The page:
How Do I Know I’m Paying the Lowest Price for My Life Insurance?

by Kerri-Lynn McAllister October 19, 2016 / No Comments

You never know if you’re paying the lowest price for life insurance because each contract is unique. The insurance company calculates your premium after you apply for coverage. You could pay less or more than the expected price.

Compare prices

You’ll find price comparisons for term life insurance on various sites. You won’t find all the products but you’ll get a good idea. For permanent life insurance or special situations, you’ll likely need to talk to an insurance advisor.

Don’t pick too short a period

Term life insurance premiums jump sharply at each renewal. If you think you need coverage for 10 years, Term 10 is an excellent choice. If you really need coverage for 12 years, then Term 20 could be better. Some companies let you pick the term. You could get exactly 12 years of coverage. Even then, you might want to be conservative and add a year or two in case life doesn’t unfold the way you expected.

Don’t pick too long a period 

You might be encouraged to buy permanent life insurance. If you cancel after 8 years, you could have bought term 10 life insurance for a fraction of the cost. You may need permanent insurance, but not today. Many term life plans allow you to convert to permanent coverage later. That might be a more affordable option.

If you allocate too much of your budget to permanent life insurance, you have less for other forms of protection which could be more valuable in the short-term such as disability insurance or critical illness insurance.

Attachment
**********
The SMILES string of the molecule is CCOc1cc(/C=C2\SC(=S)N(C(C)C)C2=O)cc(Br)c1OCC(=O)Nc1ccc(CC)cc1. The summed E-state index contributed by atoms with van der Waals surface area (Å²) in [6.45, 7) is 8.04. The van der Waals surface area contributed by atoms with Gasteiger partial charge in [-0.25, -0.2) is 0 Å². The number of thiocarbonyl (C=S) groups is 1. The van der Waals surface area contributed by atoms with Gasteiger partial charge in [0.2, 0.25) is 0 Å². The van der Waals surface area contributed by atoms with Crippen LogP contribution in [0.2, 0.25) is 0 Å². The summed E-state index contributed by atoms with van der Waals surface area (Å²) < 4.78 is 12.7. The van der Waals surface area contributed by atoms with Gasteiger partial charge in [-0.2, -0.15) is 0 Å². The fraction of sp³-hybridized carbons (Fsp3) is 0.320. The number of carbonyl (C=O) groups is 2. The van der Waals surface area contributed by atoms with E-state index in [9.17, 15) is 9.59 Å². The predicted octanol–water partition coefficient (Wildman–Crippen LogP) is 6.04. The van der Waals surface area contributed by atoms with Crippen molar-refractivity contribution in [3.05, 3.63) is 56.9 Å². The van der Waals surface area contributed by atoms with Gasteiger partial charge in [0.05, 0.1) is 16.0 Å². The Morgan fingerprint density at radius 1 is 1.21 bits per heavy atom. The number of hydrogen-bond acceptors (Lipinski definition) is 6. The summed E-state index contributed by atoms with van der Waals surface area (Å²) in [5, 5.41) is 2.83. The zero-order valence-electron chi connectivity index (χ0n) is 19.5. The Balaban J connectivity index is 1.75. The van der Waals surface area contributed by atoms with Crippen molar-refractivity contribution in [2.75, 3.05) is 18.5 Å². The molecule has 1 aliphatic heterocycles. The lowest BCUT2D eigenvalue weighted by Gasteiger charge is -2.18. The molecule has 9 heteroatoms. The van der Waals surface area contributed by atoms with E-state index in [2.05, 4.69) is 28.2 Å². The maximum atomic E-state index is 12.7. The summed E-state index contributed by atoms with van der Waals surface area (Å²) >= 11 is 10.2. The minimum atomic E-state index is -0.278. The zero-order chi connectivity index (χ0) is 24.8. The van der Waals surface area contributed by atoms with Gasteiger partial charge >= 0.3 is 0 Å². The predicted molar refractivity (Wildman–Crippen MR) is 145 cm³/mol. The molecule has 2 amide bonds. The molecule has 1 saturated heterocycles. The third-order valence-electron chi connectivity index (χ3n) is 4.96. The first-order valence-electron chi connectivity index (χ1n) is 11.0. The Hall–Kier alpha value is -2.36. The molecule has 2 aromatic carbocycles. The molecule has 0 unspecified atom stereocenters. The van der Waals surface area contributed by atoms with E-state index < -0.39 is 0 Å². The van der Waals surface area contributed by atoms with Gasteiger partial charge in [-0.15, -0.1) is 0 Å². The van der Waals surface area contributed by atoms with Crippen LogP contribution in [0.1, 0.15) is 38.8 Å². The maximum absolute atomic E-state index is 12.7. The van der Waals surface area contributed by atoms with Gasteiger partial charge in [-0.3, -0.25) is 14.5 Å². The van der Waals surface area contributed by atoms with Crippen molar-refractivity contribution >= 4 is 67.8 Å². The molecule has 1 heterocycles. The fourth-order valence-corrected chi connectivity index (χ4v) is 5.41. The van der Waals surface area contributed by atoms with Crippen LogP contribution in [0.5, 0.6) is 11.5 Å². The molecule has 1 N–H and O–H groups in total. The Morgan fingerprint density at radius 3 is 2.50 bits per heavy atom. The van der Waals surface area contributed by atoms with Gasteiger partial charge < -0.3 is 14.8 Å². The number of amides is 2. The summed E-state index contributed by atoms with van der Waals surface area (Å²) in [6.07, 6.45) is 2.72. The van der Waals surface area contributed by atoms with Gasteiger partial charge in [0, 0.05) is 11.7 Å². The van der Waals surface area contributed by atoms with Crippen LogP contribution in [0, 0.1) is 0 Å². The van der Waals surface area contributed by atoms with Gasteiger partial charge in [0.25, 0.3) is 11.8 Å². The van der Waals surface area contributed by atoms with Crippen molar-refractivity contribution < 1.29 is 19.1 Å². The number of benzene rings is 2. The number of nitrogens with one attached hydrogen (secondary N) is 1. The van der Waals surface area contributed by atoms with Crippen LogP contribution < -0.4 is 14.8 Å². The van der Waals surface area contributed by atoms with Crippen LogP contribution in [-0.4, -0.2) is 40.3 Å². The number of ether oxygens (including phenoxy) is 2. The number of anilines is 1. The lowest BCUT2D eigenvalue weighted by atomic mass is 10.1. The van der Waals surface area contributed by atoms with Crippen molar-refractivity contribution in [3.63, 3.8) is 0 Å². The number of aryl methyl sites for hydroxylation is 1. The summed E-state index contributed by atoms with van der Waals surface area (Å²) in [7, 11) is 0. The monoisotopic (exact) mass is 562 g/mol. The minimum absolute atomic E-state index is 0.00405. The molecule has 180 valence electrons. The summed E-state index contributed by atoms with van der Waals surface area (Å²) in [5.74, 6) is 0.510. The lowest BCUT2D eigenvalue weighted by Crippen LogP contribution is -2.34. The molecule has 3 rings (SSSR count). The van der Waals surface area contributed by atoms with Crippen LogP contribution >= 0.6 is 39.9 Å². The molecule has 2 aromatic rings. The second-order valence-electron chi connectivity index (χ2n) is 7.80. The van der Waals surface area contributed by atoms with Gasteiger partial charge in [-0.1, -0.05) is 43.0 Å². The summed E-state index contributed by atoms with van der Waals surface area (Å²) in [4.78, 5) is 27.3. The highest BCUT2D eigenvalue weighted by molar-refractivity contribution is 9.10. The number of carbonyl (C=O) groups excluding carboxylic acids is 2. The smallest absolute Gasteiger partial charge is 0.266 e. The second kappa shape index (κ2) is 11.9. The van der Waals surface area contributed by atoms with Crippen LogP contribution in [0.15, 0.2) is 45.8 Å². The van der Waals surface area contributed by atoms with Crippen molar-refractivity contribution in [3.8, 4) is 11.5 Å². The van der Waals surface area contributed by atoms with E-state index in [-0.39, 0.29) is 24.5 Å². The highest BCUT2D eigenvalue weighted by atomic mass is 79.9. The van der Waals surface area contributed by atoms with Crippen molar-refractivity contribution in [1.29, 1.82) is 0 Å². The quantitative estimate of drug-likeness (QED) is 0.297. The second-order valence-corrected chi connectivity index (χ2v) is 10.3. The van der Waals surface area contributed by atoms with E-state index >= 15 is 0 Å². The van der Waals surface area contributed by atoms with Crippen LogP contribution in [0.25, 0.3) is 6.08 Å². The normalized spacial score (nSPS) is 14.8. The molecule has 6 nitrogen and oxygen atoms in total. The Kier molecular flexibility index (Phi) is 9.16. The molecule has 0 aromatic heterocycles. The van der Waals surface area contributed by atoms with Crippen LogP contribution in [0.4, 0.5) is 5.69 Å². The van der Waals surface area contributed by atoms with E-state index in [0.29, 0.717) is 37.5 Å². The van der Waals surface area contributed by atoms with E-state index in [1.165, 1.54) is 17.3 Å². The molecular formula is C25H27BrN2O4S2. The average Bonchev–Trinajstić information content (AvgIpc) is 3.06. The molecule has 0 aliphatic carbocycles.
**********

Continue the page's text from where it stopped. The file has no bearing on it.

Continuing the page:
Get volume discounts 

Could $250,000 of life insurance cost less than $200,000?

The rate per $1,000 of life insurance decreases as you buy more. Here’s a comparison for Term 10 on a male nonsmoker age 45 in standard health:

  • $200,000 costs $334.00
  • $225,000 costs $370.75
  • $250,000 costs $303.00
  • $300,000 costs $355.60

This company has a volume discount (called a “band”) that starts at $250,000.

Get bundling discounts 

If you buy more than one product from the same insurer, you might receive discounts. For instance, you might add critical illness insurance or your spouse might add life insurance. It’s easy to forget that a stay-at-home spouse can also need insurance.

Pay premiums annually 

While monthly premiums are convenient for budgeting, paying annually usually saves you money. For our example, $250,000 of Term 10 costs $303.00 a year or $27.27 a month. If you pay monthly for a year, you’ve paid $327.24. That’s an extra $24.24 or 8%.

Buy before your age changes 

Life insurance premiums are usually based on your age on your nearest birthday. That means that if you’re within six months of a birthday, your premiums are based on your age on that birthday. If you turned 45 on July 1st, and applied for insurance on Jan. 10, your rates would be those for a 46-year-old. For our example, the annual premium for $250,000 of Term 10 increases from $303.00 to $327.00 between those ages — an extra $24 or 7.9%.

Be wary of big savings

If the price from one insurance company looks substantially lower, you could easily be getting less without knowing. For instance, the rates might be for “elite” (excellent health) from one company and “standard” (normal health) for another. That’s not a fair comparison. If you qualify for better rates, you get them automatically.

Cheapest isn’t always best 

Products and companies differ. There may be features or benefits you would like to get. You may have more comfort with specific brand names and be willing to pay a little more for extra peace of mind. Otherwise, who would buy from Apple or Tesla?

There are many ways to save on life insurance and still get excellent coverage.

Get a life insurance quote now.

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Flickr: Sara Long